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Exploring the World of GISH Technology in Japan to validate BNI (Biological Nitrification Inhibition) trait in wheat.


Manish Vishwakarma

On April 11, 2022, ICAR-BISA-JICA started working on a new initiative called “Project for the Establishment of Nitrogen-Efficient Wheat Production Systems in Indo-Gangetic Plains by the Development of BNI Technology”. Three ICAR institutions (IIWBR and CSSRI in Karnal, IARI at New Delhi) are involved in this project to breed BNI wheat varieties in India. A full-fledged breeding program has been initiated by the three ICAR institutions and BISA at the three BISA research farms in India (Ludhiana, Jabalpur & Samastipur). For identifying wheat lines carrying BNI trait it is necessary to use GISH (Genomic In Situ Hybridization) technology. Therefore, taking a step forward and considering the capacity-building needs of the teams involved, a hands-on training was organised by the Japan International Research Center for Agricultural Sciences (JIRCAS), and Tsukuba Ibaraki, JAPAN, a renowned institute revered for its contributions to agricultural sciences. The training organised for eight days (17th Feb to 25th Feb) aimed at providing hands-on training to scientists from India on GISH technology to validate BNI translocation.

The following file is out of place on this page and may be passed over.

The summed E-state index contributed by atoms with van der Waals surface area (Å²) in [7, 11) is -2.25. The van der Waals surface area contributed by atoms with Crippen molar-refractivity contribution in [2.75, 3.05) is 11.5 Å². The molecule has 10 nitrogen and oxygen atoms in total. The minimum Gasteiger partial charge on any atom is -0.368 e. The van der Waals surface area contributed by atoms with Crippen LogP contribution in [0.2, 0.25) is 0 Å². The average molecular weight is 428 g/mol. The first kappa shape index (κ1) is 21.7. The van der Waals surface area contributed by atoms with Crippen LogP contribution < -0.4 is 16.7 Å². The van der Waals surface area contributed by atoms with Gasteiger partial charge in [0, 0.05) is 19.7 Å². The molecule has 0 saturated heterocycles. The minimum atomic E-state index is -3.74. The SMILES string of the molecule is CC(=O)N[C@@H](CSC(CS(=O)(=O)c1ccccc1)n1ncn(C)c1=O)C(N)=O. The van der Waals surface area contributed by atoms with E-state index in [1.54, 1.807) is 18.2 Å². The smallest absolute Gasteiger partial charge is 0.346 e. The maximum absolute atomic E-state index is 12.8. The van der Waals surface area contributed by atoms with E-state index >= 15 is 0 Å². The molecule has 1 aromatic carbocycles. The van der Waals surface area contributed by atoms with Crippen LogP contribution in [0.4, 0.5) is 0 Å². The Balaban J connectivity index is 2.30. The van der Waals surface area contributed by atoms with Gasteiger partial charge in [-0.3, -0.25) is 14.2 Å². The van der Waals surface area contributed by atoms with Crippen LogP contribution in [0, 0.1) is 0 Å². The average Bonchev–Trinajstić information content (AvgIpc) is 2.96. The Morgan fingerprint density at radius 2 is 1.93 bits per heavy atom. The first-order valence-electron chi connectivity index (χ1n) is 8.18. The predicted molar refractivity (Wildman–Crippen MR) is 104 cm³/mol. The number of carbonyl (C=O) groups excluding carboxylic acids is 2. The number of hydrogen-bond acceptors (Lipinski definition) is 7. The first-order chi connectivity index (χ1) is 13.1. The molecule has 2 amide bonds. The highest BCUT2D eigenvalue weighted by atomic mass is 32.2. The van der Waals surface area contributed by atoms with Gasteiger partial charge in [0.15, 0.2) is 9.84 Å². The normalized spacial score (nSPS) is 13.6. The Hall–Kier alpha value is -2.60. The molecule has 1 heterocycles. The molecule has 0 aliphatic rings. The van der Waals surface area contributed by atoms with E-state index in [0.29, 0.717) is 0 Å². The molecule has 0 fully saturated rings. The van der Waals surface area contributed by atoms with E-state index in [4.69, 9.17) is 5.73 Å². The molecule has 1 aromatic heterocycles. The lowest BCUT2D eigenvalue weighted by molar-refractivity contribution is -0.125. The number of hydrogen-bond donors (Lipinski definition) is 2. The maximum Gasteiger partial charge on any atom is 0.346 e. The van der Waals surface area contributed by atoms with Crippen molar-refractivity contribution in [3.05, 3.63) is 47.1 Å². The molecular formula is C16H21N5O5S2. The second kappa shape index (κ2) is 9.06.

Dr. Manish K Vishwakarma, BISA, Dr. Ajay Bhardwaj, Principal Scientist, CSSRI, Dr. C N Mishra Senior Scientist, IIWBR and Dr. Harikrishna, Scientist, IARI, participated in the training.

During the visit, scientists visited JIRCAS’s state-of-the-art facilities, where cutting-edge research is conducted on various agricultural challenges. From climate-resilient crop varieties to sustainable farming practices, the breadth of research undertaken at JIRCAS was truly impressive for the scientists.

In the Japan International Research Center for Agricultural Sciences President, Osamu KOYAMA office

The team was welcomed by Dr. SUBBARAO Guntur Venkata’s (Group Leader for BNI Research Crop) informative talk on BNI technology. Later, Dr. KISHII Masahiro, a distinguished researcher at JIRCAS, adeptly navigated scientists through GISH’s theoretical and practical aspects. He elucidated the principles behind GISH and its application in identifying chromosomal translocations with clarity and enthusiasm. Each concept was meticulously explained, from the fundamentals of probe design to the intricacies of hybridization techniques, laying a solid foundation for a hands-on experience. They examined the samples under the fluorescence microscope and observed the signs of translocation, charting new frontiers in genetic analysis.

Scientists not only deepened their understanding of GISH technology but also fostered a sense of camaraderie. “As we reflect on our time at this esteemed institute, we are grateful for the opportunity to learn from the best in the field and contribute to the ever-expanding tapestry of scientific knowledge. We had the honor of meeting with the president JIRCAS Mr. Osamu KOYAMA, who graciously shared their vision for the future of agricultural science” said Dr. Manish Vishwakarma.

Scientists also had an opportunity to visit Tokyo and witness the awe-inspiring beauty of Mount Fuji and Mt. Tsukuba leaving a deeper appreciation for Japanese culture, discipline, and tradition.